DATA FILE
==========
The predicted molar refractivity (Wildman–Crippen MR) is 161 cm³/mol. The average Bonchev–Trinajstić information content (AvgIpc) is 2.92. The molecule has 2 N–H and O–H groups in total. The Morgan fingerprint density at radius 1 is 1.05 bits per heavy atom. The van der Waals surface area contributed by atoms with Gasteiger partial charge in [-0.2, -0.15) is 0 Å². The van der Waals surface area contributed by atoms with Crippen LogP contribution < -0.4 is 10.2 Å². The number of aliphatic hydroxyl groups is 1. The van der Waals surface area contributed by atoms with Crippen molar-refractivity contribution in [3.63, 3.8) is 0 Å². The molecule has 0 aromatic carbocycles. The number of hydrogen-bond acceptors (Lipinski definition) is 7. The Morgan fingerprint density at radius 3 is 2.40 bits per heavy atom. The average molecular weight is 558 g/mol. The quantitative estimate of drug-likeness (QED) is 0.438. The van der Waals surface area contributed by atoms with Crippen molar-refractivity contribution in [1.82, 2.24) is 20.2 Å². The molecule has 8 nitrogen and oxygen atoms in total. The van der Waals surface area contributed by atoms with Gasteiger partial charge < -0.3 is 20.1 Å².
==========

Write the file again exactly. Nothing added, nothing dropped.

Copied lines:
The predicted molar refractivity (Wildman–Crippen MR) is 161 cm³/mol. The average Bonchev–Trinajstić information content (AvgIpc) is 2.92. The molecule has 2 N–H and O–H groups in total. The Morgan fingerprint density at radius 1 is 1.05 bits per heavy atom. The van der Waals surface area contributed by atoms with Gasteiger partial charge in [-0.2, -0.15) is 0 Å². The van der Waals surface area contributed by atoms with Crippen LogP contribution < -0.4 is 10.2 Å². The number of aliphatic hydroxyl groups is 1. The van der Waals surface area contributed by atoms with Crippen molar-refractivity contribution in [3.63, 3.8) is 0 Å². The molecule has 0 aromatic carbocycles. The number of hydrogen-bond acceptors (Lipinski definition) is 7. The Morgan fingerprint density at radius 3 is 2.40 bits per heavy atom. The average molecular weight is 558 g/mol. The quantitative estimate of drug-likeness (QED) is 0.438. The van der Waals surface area contributed by atoms with Crippen molar-refractivity contribution in [1.82, 2.24) is 20.2 Å². The molecule has 8 nitrogen and oxygen atoms in total. The van der Waals surface area contributed by atoms with Gasteiger partial charge < -0.3 is 20.1 Å².